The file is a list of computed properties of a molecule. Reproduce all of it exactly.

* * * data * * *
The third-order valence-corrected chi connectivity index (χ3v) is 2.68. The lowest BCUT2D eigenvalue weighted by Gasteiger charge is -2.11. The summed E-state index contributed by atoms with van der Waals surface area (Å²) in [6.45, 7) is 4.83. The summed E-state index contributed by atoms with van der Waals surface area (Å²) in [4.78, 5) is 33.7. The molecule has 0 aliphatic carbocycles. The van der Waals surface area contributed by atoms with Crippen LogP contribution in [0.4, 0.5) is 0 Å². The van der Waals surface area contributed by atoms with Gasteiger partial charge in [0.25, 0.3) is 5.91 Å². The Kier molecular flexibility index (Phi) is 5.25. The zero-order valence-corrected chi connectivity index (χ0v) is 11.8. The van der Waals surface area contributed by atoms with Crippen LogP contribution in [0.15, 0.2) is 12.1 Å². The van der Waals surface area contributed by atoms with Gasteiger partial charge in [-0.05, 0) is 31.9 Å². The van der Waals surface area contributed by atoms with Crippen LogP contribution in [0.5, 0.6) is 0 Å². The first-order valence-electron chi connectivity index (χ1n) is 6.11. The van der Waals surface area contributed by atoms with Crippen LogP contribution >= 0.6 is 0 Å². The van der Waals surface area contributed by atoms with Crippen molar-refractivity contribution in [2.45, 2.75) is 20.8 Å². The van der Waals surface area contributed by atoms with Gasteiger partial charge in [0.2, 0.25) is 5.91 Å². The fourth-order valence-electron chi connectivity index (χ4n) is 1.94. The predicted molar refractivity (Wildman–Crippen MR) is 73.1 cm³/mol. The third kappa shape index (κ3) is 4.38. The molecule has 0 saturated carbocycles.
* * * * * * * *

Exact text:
The third-order valence-corrected chi connectivity index (χ3v) is 2.68. The lowest BCUT2D eigenvalue weighted by Gasteiger charge is -2.11. The summed E-state index contributed by atoms with van der Waals surface area (Å²) in [6.45, 7) is 4.83. The summed E-state index contributed by atoms with van der Waals surface area (Å²) in [4.78, 5) is 33.7. The molecule has 0 aliphatic carbocycles. The van der Waals surface area contributed by atoms with Crippen LogP contribution in [0.4, 0.5) is 0 Å². The van der Waals surface area contributed by atoms with Gasteiger partial charge in [0.25, 0.3) is 5.91 Å². The Kier molecular flexibility index (Phi) is 5.25. The zero-order valence-corrected chi connectivity index (χ0v) is 11.8. The van der Waals surface area contributed by atoms with Crippen LogP contribution in [0.15, 0.2) is 12.1 Å². The van der Waals surface area contributed by atoms with Gasteiger partial charge in [-0.05, 0) is 31.9 Å². The van der Waals surface area contributed by atoms with Crippen LogP contribution in [0.5, 0.6) is 0 Å². The first-order valence-electron chi connectivity index (χ1n) is 6.11. The van der Waals surface area contributed by atoms with Crippen LogP contribution >= 0.6 is 0 Å². The van der Waals surface area contributed by atoms with Crippen molar-refractivity contribution in [2.45, 2.75) is 20.8 Å². The van der Waals surface area contributed by atoms with Gasteiger partial charge in [0.2, 0.25) is 5.91 Å². The fourth-order valence-electron chi connectivity index (χ4n) is 1.94. The predicted molar refractivity (Wildman–Crippen MR) is 73.1 cm³/mol. The third kappa shape index (κ3) is 4.38. The molecule has 0 saturated carbocycles.